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‘Elusive Risks’ Cited as Chinese Banks Blur Lines 

May 18, 2016

James T. Areddy, the Wall Street Journal

When China’s government set out a few years ago to turn the country’s financial sector into a better driver of growth, a dozen tycoons pooled funds to set up a new bank.

Today, the year-old Shanghai Huarui Bank Co. is the clearest example of something different in a Shanghai free-trade zone established to promote financial innovation. With a more-aggressive type of banking centered on selling small-time investors short-term, high-yield products online, it also illustrates how Chinese regulators are allowing lines to blur between traditional banking and lightly regulated Internet-based finance.

Moody’s Investors Service recently warned that such blurring in China’s banking industry, which it called “rising interconnectedness,” is a sign of the “evolving and elusive nature of risk in the financial system.”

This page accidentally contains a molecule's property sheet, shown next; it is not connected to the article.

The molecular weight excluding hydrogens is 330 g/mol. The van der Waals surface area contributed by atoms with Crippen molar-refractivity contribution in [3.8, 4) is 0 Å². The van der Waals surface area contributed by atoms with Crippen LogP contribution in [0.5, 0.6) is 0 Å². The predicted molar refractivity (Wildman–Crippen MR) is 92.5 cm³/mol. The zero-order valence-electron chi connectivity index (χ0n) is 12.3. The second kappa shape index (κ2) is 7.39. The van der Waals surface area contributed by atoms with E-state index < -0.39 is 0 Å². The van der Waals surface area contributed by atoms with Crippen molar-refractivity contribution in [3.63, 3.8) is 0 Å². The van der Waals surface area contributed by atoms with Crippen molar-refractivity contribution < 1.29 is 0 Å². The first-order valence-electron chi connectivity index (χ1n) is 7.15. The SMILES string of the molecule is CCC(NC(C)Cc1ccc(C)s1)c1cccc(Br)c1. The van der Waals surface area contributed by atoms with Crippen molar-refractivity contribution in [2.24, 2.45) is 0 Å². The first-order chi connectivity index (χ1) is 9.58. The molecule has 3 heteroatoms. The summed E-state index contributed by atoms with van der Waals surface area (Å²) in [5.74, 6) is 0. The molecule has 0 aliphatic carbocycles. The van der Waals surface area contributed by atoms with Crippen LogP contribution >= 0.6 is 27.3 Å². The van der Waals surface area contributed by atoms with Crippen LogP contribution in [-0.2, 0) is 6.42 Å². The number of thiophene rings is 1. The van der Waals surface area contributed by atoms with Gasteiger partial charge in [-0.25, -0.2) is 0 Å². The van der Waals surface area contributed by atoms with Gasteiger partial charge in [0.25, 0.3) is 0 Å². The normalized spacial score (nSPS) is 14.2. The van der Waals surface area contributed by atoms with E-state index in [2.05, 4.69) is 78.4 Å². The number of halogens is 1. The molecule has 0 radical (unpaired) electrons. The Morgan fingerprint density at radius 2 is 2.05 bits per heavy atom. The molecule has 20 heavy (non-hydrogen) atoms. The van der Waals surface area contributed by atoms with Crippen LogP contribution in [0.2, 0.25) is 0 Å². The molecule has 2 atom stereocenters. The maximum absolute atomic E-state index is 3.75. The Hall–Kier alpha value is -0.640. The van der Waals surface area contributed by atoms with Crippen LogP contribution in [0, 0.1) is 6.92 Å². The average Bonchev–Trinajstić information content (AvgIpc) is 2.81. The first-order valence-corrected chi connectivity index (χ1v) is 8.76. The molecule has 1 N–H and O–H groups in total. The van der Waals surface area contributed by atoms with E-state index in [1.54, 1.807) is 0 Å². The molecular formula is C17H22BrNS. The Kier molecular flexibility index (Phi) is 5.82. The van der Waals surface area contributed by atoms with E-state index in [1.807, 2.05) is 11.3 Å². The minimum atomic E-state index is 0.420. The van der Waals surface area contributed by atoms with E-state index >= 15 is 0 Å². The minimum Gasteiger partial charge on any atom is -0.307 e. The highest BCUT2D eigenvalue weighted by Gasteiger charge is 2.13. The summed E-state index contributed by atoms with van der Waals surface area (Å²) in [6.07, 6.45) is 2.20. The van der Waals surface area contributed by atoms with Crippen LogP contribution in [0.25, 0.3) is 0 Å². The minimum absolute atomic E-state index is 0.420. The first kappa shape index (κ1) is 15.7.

China says 1,200 nonbank financial firms have faced problems returning money to investors this year.

Few Chinese banks have straddled the line between traditional and online services as openly as Huarui, which was among the first banks owned by private investors that China has licensed in two decades. The bank said that about one-third of its business involves smaller enterprises that the government hopes will give new support to the economy. It also has two teller windows and does some traditional deposit taking, but its main focus is on fast-moving Internet fundraising. Read more

 
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